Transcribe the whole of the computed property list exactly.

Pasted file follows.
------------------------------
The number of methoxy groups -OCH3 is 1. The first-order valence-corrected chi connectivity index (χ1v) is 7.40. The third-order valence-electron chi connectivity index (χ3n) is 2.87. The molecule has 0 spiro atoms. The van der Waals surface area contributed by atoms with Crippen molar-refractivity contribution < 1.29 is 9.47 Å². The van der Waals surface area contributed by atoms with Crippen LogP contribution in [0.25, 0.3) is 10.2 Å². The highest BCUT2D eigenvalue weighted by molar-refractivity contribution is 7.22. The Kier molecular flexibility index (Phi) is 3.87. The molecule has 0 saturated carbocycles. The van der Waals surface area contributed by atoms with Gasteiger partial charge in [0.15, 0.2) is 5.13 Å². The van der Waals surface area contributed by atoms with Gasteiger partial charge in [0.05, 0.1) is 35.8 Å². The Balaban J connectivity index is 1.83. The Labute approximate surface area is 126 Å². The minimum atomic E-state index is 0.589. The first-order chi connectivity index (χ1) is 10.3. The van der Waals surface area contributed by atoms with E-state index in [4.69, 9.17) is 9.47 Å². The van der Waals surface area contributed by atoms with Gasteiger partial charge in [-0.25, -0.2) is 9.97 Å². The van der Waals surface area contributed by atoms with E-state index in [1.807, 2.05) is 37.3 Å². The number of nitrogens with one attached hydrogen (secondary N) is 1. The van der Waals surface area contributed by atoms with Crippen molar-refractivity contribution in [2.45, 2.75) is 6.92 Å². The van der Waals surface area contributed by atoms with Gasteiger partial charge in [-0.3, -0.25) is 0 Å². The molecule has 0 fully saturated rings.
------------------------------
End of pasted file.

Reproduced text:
The number of methoxy groups -OCH3 is 1. The first-order valence-corrected chi connectivity index (χ1v) is 7.40. The third-order valence-electron chi connectivity index (χ3n) is 2.87. The molecule has 0 spiro atoms. The van der Waals surface area contributed by atoms with Crippen molar-refractivity contribution < 1.29 is 9.47 Å². The van der Waals surface area contributed by atoms with Crippen LogP contribution in [0.25, 0.3) is 10.2 Å². The highest BCUT2D eigenvalue weighted by molar-refractivity contribution is 7.22. The Kier molecular flexibility index (Phi) is 3.87. The molecule has 0 saturated carbocycles. The van der Waals surface area contributed by atoms with Gasteiger partial charge in [0.15, 0.2) is 5.13 Å². The van der Waals surface area contributed by atoms with Gasteiger partial charge in [0.05, 0.1) is 35.8 Å². The Balaban J connectivity index is 1.83. The Labute approximate surface area is 126 Å². The minimum atomic E-state index is 0.589. The first-order chi connectivity index (χ1) is 10.3. The van der Waals surface area contributed by atoms with E-state index in [4.69, 9.17) is 9.47 Å². The van der Waals surface area contributed by atoms with Gasteiger partial charge in [-0.25, -0.2) is 9.97 Å². The van der Waals surface area contributed by atoms with E-state index in [1.807, 2.05) is 37.3 Å². The number of nitrogens with one attached hydrogen (secondary N) is 1. The van der Waals surface area contributed by atoms with Crippen molar-refractivity contribution in [2.45, 2.75) is 6.92 Å². The van der Waals surface area contributed by atoms with Gasteiger partial charge in [-0.3, -0.25) is 0 Å². The molecule has 0 fully saturated rings.